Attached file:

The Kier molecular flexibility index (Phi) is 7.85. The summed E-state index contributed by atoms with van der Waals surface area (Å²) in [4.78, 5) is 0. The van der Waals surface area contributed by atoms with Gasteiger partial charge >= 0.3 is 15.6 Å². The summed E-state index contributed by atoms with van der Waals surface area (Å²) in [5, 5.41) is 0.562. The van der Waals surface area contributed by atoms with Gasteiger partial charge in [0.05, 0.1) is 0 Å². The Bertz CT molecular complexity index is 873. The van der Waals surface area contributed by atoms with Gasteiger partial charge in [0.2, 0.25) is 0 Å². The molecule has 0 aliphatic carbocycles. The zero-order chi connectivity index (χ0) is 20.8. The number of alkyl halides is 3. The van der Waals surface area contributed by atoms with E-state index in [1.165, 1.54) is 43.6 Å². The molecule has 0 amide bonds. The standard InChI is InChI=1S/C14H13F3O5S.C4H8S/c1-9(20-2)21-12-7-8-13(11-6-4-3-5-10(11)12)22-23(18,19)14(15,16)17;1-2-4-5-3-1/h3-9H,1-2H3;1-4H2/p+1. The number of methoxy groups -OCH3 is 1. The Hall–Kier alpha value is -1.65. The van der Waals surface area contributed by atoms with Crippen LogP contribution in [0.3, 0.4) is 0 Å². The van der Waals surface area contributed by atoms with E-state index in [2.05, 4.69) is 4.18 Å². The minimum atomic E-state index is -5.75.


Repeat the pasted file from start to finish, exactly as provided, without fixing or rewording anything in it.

The Kier molecular flexibility index (Phi) is 7.85. The summed E-state index contributed by atoms with van der Waals surface area (Å²) in [4.78, 5) is 0. The van der Waals surface area contributed by atoms with Gasteiger partial charge >= 0.3 is 15.6 Å². The summed E-state index contributed by atoms with van der Waals surface area (Å²) in [5, 5.41) is 0.562. The van der Waals surface area contributed by atoms with Gasteiger partial charge in [0.05, 0.1) is 0 Å². The Bertz CT molecular complexity index is 873. The van der Waals surface area contributed by atoms with Gasteiger partial charge in [0.2, 0.25) is 0 Å². The molecule has 0 aliphatic carbocycles. The zero-order chi connectivity index (χ0) is 20.8. The number of alkyl halides is 3. The van der Waals surface area contributed by atoms with E-state index in [1.165, 1.54) is 43.6 Å². The molecule has 0 amide bonds. The standard InChI is InChI=1S/C14H13F3O5S.C4H8S/c1-9(20-2)21-12-7-8-13(11-6-4-3-5-10(11)12)22-23(18,19)14(15,16)17;1-2-4-5-3-1/h3-9H,1-2H3;1-4H2/p+1. The number of methoxy groups -OCH3 is 1. The Hall–Kier alpha value is -1.65. The van der Waals surface area contributed by atoms with Crippen LogP contribution in [0.3, 0.4) is 0 Å². The van der Waals surface area contributed by atoms with E-state index in [2.05, 4.69) is 4.18 Å². The minimum atomic E-state index is -5.75.